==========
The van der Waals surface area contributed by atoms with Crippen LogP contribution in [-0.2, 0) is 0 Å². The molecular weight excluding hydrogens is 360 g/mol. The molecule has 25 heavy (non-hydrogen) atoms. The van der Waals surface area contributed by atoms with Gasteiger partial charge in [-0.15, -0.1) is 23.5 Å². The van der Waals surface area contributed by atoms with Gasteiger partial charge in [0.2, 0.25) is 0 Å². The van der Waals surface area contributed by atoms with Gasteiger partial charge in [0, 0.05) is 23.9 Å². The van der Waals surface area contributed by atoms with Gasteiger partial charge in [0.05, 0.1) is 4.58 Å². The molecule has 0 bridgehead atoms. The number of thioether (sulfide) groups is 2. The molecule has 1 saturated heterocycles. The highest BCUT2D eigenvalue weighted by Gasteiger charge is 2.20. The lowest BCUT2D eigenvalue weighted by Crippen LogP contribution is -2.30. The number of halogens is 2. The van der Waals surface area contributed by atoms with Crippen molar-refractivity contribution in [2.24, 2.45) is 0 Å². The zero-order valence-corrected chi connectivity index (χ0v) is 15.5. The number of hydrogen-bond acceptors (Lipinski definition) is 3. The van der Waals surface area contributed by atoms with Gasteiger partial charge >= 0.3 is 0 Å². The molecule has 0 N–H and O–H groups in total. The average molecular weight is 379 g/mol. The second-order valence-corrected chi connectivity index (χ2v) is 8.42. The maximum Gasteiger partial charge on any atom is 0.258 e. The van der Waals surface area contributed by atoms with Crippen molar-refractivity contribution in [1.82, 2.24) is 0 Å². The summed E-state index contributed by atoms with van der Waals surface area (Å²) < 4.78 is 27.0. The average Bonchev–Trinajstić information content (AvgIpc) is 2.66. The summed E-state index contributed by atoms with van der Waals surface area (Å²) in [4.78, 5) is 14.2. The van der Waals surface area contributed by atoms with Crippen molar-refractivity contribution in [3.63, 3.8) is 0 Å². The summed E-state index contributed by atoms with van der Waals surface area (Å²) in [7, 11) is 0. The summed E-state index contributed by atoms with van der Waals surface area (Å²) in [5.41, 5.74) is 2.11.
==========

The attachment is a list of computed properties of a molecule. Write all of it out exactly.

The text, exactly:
The van der Waals surface area contributed by atoms with Crippen LogP contribution in [-0.2, 0) is 0 Å². The molecular weight excluding hydrogens is 360 g/mol. The molecule has 25 heavy (non-hydrogen) atoms. The van der Waals surface area contributed by atoms with Gasteiger partial charge in [-0.15, -0.1) is 23.5 Å². The van der Waals surface area contributed by atoms with Gasteiger partial charge in [0.2, 0.25) is 0 Å². The van der Waals surface area contributed by atoms with Gasteiger partial charge in [0, 0.05) is 23.9 Å². The van der Waals surface area contributed by atoms with Gasteiger partial charge in [0.05, 0.1) is 4.58 Å². The molecule has 0 bridgehead atoms. The number of thioether (sulfide) groups is 2. The molecule has 1 saturated heterocycles. The highest BCUT2D eigenvalue weighted by Gasteiger charge is 2.20. The lowest BCUT2D eigenvalue weighted by Crippen LogP contribution is -2.30. The number of halogens is 2. The van der Waals surface area contributed by atoms with Crippen molar-refractivity contribution in [2.24, 2.45) is 0 Å². The zero-order valence-corrected chi connectivity index (χ0v) is 15.5. The number of hydrogen-bond acceptors (Lipinski definition) is 3. The van der Waals surface area contributed by atoms with Gasteiger partial charge >= 0.3 is 0 Å². The molecule has 0 N–H and O–H groups in total. The average molecular weight is 379 g/mol. The second-order valence-corrected chi connectivity index (χ2v) is 8.42. The maximum Gasteiger partial charge on any atom is 0.258 e. The van der Waals surface area contributed by atoms with Crippen molar-refractivity contribution in [1.82, 2.24) is 0 Å². The summed E-state index contributed by atoms with van der Waals surface area (Å²) < 4.78 is 27.0. The average Bonchev–Trinajstić information content (AvgIpc) is 2.66. The summed E-state index contributed by atoms with van der Waals surface area (Å²) in [4.78, 5) is 14.2. The van der Waals surface area contributed by atoms with Crippen molar-refractivity contribution in [3.63, 3.8) is 0 Å². The summed E-state index contributed by atoms with van der Waals surface area (Å²) in [7, 11) is 0. The summed E-state index contributed by atoms with van der Waals surface area (Å²) in [5.41, 5.74) is 2.11.